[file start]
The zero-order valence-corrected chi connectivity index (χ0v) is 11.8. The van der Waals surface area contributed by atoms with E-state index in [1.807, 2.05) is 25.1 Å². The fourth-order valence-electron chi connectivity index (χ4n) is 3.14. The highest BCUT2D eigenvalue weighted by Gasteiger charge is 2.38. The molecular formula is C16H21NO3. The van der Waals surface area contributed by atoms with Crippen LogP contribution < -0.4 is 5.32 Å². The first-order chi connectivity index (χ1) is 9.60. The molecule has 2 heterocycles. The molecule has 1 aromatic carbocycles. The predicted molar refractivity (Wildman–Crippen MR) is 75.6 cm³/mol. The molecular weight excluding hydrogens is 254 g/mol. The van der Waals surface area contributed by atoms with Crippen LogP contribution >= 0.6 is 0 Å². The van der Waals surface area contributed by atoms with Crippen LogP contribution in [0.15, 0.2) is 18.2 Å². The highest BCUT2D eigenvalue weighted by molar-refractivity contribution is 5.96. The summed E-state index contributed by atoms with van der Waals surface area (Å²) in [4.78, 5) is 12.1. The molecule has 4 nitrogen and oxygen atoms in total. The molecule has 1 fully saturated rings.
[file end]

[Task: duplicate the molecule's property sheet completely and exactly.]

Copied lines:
The zero-order valence-corrected chi connectivity index (χ0v) is 11.8. The van der Waals surface area contributed by atoms with E-state index in [1.807, 2.05) is 25.1 Å². The fourth-order valence-electron chi connectivity index (χ4n) is 3.14. The highest BCUT2D eigenvalue weighted by Gasteiger charge is 2.38. The molecular formula is C16H21NO3. The van der Waals surface area contributed by atoms with Crippen LogP contribution < -0.4 is 5.32 Å². The first-order chi connectivity index (χ1) is 9.60. The molecule has 2 heterocycles. The molecule has 1 aromatic carbocycles. The predicted molar refractivity (Wildman–Crippen MR) is 75.6 cm³/mol. The molecular weight excluding hydrogens is 254 g/mol. The van der Waals surface area contributed by atoms with Crippen LogP contribution >= 0.6 is 0 Å². The van der Waals surface area contributed by atoms with Crippen LogP contribution in [0.15, 0.2) is 18.2 Å². The highest BCUT2D eigenvalue weighted by molar-refractivity contribution is 5.96. The summed E-state index contributed by atoms with van der Waals surface area (Å²) in [4.78, 5) is 12.1. The molecule has 4 nitrogen and oxygen atoms in total. The molecule has 1 fully saturated rings.